Adjust and adapt for every eventuality so that the goals are more closely aligned with the reality of the working year, workloads, capacity, and the number of accounts the team is currently managing.
It’s always easier to generate revenue from current than new clients, so targets should also be aligned with an accurate assessment of the pipeline at the start of each working year.
#2: Activity-focused goals
Next up, think about how you monitor and manage activity.
Or do you only focus on outcomes and outputs?
Outcomes are easier to monitor, in many ways. Either a customer says yes, or they don’t. A prospect might say not yet, but they come back and confirm 3-months later. These outcomes are a result of actions taken.
No matter how many calls your team makes. How many meetings they attend. How many miles on the road meeting prospects and key accounts, they — and you — can’t control whether or when a prospect says yes. Your sales team can do as much as they can, but not everything is in their control.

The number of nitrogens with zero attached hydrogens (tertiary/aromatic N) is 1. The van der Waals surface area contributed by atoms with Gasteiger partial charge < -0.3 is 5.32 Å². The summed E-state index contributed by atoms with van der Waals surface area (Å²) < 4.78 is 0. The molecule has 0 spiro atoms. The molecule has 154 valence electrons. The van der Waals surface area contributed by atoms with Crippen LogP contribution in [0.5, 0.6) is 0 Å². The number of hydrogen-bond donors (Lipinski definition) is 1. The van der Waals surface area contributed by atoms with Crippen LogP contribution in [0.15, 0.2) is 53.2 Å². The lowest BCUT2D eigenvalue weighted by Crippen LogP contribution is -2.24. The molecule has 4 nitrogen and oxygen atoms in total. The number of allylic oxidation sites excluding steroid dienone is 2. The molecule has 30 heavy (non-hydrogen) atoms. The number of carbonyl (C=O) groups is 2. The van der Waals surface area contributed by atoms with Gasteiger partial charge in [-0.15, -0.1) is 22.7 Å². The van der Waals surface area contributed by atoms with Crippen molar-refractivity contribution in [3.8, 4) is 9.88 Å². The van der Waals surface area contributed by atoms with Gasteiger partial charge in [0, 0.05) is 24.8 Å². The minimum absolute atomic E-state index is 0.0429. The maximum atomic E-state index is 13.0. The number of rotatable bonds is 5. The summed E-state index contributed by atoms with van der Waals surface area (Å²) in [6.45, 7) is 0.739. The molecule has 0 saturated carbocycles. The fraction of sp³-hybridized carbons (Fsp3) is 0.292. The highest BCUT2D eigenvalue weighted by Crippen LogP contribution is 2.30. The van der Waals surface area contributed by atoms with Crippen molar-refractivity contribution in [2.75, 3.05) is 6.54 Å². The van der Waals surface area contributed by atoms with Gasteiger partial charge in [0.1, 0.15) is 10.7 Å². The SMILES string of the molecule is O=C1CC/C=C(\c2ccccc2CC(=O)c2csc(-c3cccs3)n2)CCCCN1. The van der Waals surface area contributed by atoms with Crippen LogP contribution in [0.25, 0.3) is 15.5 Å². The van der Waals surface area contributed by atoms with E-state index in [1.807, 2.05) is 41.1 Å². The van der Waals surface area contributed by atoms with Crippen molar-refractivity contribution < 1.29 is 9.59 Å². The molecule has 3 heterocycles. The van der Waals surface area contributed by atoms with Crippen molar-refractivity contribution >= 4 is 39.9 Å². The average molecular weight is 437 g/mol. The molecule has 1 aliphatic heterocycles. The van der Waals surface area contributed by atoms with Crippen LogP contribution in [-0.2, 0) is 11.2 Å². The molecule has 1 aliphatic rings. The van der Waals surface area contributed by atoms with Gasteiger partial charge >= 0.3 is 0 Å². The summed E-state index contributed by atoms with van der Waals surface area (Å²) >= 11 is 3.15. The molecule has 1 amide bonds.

Actions, on the other hand, are in the control of salespeople and the team as a whole.
Take more calls.
Do more meetings.
Do more, sell more, is the idea behind activity-based goals. And monitor this activity. If someone is only booking 3 meetings per day, but needs 5 to hit target, then they aren’t doing enough calls/sending enough emails to generate sufficient activity to achieve the goals set.
Increasing sales activities improves results. Vantage Point Performance data found that the top quarter of sales managers performed at 115 percent of their target, which was 39 percent greater than the target achieved by bottom-performing managers.
#3: Ramp-up goals
For those looking to increase sales team productivity, you can’t expect a team to go from doing 30 calls a week to 60 overnight. To ensure people don’t get overwhelmed, targets need to be ramped up.
Set goals so that activity scales over time, making each step seem easier to achieve. In the long-term, it’s better for the team and makes it more likely they will hit the overall target instead of giving up and starting to look for another job when you need them to stay focused.